Kaplan Sanders is researching the impact of medical student debt on the next generation of physicians.
Medical school is expensive. The average yearly tuition ranges from $37,000 (in-state, public school) to $62,000 (out-of-state, private school). Kaplan Sanders, a doctoral student majoring in personal financial planning in Texas Tech University's College of Human Sciences, is researching if there is a bigger debt burden placed on students who are underrepresented in medicine – those who are not Caucasian or Asian.
"Those underrepresented in medicine tend to take on much more debt and pay off that debt much more slowly than their Caucasian and Asian peers," Sanders said. "The implication from that perspective is that maybe this burden of debt is being felt more heavily by those underrepresented in medicine, and that could be yet another reason there's still a barrier to entry.
"From a gender perspective, there's much more of an even representation in the field of medicine. But from a race perspective, there's still a wide disparity. The physician workforce is still not representative of the population it serves."
$1 million income not enough?
Before Sanders applied for Texas Tech's personal financial planning doctoral program, he was working for a financial planning firm. Several of his clients were physicians who had large incomes yet hardly any money saved for retirement. That made the gears in his head turn.
"I thought, 'What if we can take a look at understanding the debt and savings behaviors specific to these really large numbers?'" Sanders said. "We're talking about a debt of about $200,000 for the average physician coming out of medical school. But I'm also hearing examples of people taking on a half a million dollars of debt in their studies, then turning around and getting somewhere in the high hundreds of thousands, all the way up to the millions, in annual income.
"In some cases, those physicians are spending all of that income. I wanted to see if we could find some associations that would help us improve the advice we give as financial planners."
A large income doesn't equal wealth
Some people may assume if someone makes a lot of money in income, that person is wealthy. Sanders says there is a huge difference between a large income and wealth accumulation.
"Income has everything to do with our daily decisions like what to buy and how much to save," he said. "Wealth accumulation is about taking care of bigger expenses and having financial safety. Are you accumulating enough money that, when you eventually want to retire, you can do what you want? Or when you want to go on that vacation, you actually have the money to go? Or if you want to send your kids to school, you have the money to do that? Most people can't do those kinds of big things on income alone. They have to save for it.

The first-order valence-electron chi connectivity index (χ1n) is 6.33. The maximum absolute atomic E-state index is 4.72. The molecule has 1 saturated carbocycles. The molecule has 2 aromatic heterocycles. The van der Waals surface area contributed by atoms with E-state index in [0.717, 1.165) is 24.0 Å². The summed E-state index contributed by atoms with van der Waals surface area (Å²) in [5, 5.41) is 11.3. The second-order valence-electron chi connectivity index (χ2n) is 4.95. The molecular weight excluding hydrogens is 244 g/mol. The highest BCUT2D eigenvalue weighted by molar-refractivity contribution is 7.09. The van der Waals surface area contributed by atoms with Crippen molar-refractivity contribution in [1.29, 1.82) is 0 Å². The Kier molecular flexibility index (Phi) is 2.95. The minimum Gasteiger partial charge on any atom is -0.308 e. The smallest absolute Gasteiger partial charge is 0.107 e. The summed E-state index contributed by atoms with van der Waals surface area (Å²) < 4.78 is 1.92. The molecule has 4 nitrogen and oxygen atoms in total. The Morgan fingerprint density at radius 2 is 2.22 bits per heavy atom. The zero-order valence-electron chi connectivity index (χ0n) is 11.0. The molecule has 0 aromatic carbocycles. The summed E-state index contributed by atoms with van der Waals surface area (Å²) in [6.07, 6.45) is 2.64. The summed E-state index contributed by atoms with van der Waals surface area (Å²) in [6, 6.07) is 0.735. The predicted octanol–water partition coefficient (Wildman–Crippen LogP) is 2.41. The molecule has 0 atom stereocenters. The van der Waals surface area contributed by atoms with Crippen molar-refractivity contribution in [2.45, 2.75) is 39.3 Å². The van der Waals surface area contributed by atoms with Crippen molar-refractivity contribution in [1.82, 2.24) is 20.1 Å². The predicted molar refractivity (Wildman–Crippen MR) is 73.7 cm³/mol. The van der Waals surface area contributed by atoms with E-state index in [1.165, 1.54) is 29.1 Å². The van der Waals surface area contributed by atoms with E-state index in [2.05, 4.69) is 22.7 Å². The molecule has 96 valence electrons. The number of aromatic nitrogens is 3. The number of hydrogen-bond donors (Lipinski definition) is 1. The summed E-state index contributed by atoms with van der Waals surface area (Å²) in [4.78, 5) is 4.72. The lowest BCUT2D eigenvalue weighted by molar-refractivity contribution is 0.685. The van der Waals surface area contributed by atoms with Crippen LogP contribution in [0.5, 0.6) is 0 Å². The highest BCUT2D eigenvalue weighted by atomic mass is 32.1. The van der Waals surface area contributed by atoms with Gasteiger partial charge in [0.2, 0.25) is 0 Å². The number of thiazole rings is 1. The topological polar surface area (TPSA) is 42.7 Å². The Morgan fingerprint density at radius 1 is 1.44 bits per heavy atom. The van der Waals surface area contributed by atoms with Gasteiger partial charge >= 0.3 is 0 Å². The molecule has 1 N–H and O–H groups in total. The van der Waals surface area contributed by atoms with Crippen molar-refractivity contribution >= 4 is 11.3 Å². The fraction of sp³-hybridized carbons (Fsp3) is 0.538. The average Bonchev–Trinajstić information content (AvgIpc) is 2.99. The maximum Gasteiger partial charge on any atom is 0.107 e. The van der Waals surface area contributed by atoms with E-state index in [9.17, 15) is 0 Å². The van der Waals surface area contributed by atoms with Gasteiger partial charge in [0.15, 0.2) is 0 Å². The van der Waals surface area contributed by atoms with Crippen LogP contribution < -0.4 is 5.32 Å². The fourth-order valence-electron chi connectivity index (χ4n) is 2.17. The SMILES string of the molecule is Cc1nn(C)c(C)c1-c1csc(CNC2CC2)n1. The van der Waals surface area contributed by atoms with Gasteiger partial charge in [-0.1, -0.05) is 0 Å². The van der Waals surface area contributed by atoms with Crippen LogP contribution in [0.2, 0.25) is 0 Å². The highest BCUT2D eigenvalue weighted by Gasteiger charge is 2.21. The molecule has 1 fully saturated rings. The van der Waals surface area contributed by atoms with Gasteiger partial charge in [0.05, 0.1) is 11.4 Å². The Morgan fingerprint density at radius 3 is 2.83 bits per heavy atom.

"Wealth accumulation really is about getting ready for your future needs. Are you enjoying and taking care of your present and also saving some of that income to enjoy life in 30 years?"
Three Minute Thesis (3MT™) competition
Every year, Texas Tech's Graduate School hosts the Three Minute Thesis (3MT™) competition. Developed by The University of Queensland in 2008, the competition cultivates graduate students' academic, presentation and research communication skills.
The competition supports the capacity of graduate students to effectively explain research in three minutes or less, in language appropriate to a non-specialist audience while using just one static PowerPoint slide.
Sanders chose to compete in 3MT™ because it allowed him to condense his research. He ultimately finished third.
"Competing in the 3MT™ forced me to think, if I was basically on a three-minute elevator ride with somebody, how would I describe my research?" he said. "I feel like it forced me to boil down the essence of what I studied and helped me communicate in a way I think will be meaningful as I go back out on the job market and pursue a role in academia."
Conducting his research and entering the 3MT™ competition also made Sanders more aware of the lack of representation in medicine.
"The ongoing concern is, how are we helping to bring representation to the workforce and, in my case, the physician workforce," Sanders said. "If the cost of attending is one of the barriers, then we need to start thinking through the solutions to that."